The coronavirus pandemic’s ruthless march through Peru — the country with the world’s highest per-population confirmed COVID-19 mortality rate — has compelled many Indigenous groups to find their own remedies. Decades of under-investment in public health care, combined with skepticism of modern medicine, mean many are not getting standard treatments like oxygen therapy to treat severe virus cases.
In the Ucayali region, government rapid response teams deployed to a handful of Indigenous communities have found infection rates as high as 80% through antibody testing. Food and medicine donations have reached only a fraction of the population. Many say the only state presence they have seen is from a group responsible for collecting bodies of the dead.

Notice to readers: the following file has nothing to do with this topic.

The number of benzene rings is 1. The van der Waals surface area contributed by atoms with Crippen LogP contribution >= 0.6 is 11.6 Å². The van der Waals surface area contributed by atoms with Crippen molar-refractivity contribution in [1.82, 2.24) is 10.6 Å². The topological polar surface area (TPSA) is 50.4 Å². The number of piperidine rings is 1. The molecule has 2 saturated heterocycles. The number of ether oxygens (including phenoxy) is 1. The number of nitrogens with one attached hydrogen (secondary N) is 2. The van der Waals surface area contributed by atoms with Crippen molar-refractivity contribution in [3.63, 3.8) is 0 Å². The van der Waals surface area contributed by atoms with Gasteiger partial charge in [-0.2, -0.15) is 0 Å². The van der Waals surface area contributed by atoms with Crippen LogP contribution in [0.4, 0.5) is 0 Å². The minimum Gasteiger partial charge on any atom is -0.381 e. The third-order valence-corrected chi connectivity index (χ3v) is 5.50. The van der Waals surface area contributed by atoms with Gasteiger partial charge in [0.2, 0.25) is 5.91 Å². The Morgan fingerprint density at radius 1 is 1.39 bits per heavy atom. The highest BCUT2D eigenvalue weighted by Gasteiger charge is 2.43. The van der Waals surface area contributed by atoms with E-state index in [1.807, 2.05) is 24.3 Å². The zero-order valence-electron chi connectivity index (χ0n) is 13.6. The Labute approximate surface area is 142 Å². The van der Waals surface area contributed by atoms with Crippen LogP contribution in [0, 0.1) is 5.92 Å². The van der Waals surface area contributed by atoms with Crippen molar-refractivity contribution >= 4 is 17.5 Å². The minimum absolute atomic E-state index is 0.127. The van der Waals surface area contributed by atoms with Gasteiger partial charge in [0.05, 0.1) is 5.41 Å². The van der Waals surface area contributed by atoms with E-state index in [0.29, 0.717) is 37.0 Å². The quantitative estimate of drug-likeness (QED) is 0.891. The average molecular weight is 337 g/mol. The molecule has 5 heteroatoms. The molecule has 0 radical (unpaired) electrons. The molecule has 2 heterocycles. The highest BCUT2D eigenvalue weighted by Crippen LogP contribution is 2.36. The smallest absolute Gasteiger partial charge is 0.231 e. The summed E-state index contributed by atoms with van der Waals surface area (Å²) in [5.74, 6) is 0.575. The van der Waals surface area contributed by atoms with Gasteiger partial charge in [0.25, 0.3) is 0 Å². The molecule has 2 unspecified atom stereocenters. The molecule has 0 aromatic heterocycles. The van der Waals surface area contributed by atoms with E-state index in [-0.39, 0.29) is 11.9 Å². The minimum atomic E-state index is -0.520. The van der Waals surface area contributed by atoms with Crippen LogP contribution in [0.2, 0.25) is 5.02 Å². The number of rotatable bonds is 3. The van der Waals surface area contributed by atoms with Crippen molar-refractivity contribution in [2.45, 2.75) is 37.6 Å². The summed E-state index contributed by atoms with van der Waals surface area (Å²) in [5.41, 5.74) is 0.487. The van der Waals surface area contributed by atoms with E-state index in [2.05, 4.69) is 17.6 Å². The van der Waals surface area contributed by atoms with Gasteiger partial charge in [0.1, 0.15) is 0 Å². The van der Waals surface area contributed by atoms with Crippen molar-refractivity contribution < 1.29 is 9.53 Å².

The Shipibo highlight the use of a plant known locally as “matico.” The buddleja globosa plant has green leaves and a tangerine-colored flower. [Indigenous teacher Mery] Fasabi said that by no means are the remedies a cure, but their holistic approach is proving effective. Unlike in hospitals, volunteers equipped in masks get close to patients, giving them words of encouragement and touching them through massage.
“We are giving tranquility to our patients,” she said.
Lizardo Cauper, president of the Interethnic Association for the Development of the Peruvian Rainforest, said that of about 500,000 Indigenous people living in the Amazon, his group estimates that 147,000 have been infected by the virus and 3,000 have died.